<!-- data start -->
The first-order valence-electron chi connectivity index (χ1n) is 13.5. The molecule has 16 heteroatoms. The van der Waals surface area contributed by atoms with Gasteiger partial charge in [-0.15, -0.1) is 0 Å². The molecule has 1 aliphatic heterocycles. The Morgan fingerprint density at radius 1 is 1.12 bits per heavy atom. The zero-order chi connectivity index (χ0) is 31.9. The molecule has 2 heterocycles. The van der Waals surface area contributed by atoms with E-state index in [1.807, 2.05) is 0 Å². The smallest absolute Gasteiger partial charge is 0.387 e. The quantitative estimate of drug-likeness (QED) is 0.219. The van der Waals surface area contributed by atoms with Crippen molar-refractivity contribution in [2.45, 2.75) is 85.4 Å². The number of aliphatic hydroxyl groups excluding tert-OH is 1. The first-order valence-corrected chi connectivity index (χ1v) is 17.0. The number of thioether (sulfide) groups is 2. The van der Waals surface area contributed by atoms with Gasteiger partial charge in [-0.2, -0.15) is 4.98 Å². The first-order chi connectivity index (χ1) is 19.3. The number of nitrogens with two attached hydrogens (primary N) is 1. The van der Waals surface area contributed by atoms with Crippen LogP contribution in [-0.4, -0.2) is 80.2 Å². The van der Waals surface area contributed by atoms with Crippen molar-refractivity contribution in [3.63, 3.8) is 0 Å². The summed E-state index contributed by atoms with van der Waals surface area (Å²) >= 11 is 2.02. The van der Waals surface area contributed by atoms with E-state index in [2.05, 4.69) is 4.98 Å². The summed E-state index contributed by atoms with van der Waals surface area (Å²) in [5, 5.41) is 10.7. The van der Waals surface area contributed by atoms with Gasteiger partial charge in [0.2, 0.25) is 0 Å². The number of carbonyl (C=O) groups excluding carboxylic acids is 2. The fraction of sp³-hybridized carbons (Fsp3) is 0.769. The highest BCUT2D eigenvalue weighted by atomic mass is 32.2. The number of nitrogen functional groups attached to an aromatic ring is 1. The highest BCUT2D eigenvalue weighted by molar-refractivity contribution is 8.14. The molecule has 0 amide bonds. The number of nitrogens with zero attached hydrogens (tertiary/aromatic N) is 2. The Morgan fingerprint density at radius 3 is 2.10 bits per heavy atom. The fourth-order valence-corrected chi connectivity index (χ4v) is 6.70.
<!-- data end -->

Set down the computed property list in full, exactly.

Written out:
The first-order valence-electron chi connectivity index (χ1n) is 13.5. The molecule has 16 heteroatoms. The van der Waals surface area contributed by atoms with Gasteiger partial charge in [-0.15, -0.1) is 0 Å². The molecule has 1 aliphatic heterocycles. The Morgan fingerprint density at radius 1 is 1.12 bits per heavy atom. The zero-order chi connectivity index (χ0) is 31.9. The molecule has 2 heterocycles. The van der Waals surface area contributed by atoms with E-state index in [1.807, 2.05) is 0 Å². The smallest absolute Gasteiger partial charge is 0.387 e. The quantitative estimate of drug-likeness (QED) is 0.219. The van der Waals surface area contributed by atoms with Crippen molar-refractivity contribution in [2.45, 2.75) is 85.4 Å². The number of aliphatic hydroxyl groups excluding tert-OH is 1. The first-order valence-corrected chi connectivity index (χ1v) is 17.0. The number of thioether (sulfide) groups is 2. The van der Waals surface area contributed by atoms with Gasteiger partial charge in [-0.2, -0.15) is 4.98 Å². The first-order chi connectivity index (χ1) is 19.3. The number of nitrogens with two attached hydrogens (primary N) is 1. The van der Waals surface area contributed by atoms with Crippen LogP contribution in [-0.4, -0.2) is 80.2 Å². The van der Waals surface area contributed by atoms with Crippen molar-refractivity contribution in [3.63, 3.8) is 0 Å². The summed E-state index contributed by atoms with van der Waals surface area (Å²) >= 11 is 2.02. The van der Waals surface area contributed by atoms with E-state index in [2.05, 4.69) is 4.98 Å². The summed E-state index contributed by atoms with van der Waals surface area (Å²) in [5, 5.41) is 10.7. The van der Waals surface area contributed by atoms with Gasteiger partial charge in [0.2, 0.25) is 0 Å². The number of carbonyl (C=O) groups excluding carboxylic acids is 2. The fraction of sp³-hybridized carbons (Fsp3) is 0.769. The highest BCUT2D eigenvalue weighted by atomic mass is 32.2. The number of nitrogen functional groups attached to an aromatic ring is 1. The highest BCUT2D eigenvalue weighted by molar-refractivity contribution is 8.14. The molecule has 0 amide bonds. The number of nitrogens with zero attached hydrogens (tertiary/aromatic N) is 2. The Morgan fingerprint density at radius 3 is 2.10 bits per heavy atom. The fourth-order valence-corrected chi connectivity index (χ4v) is 6.70.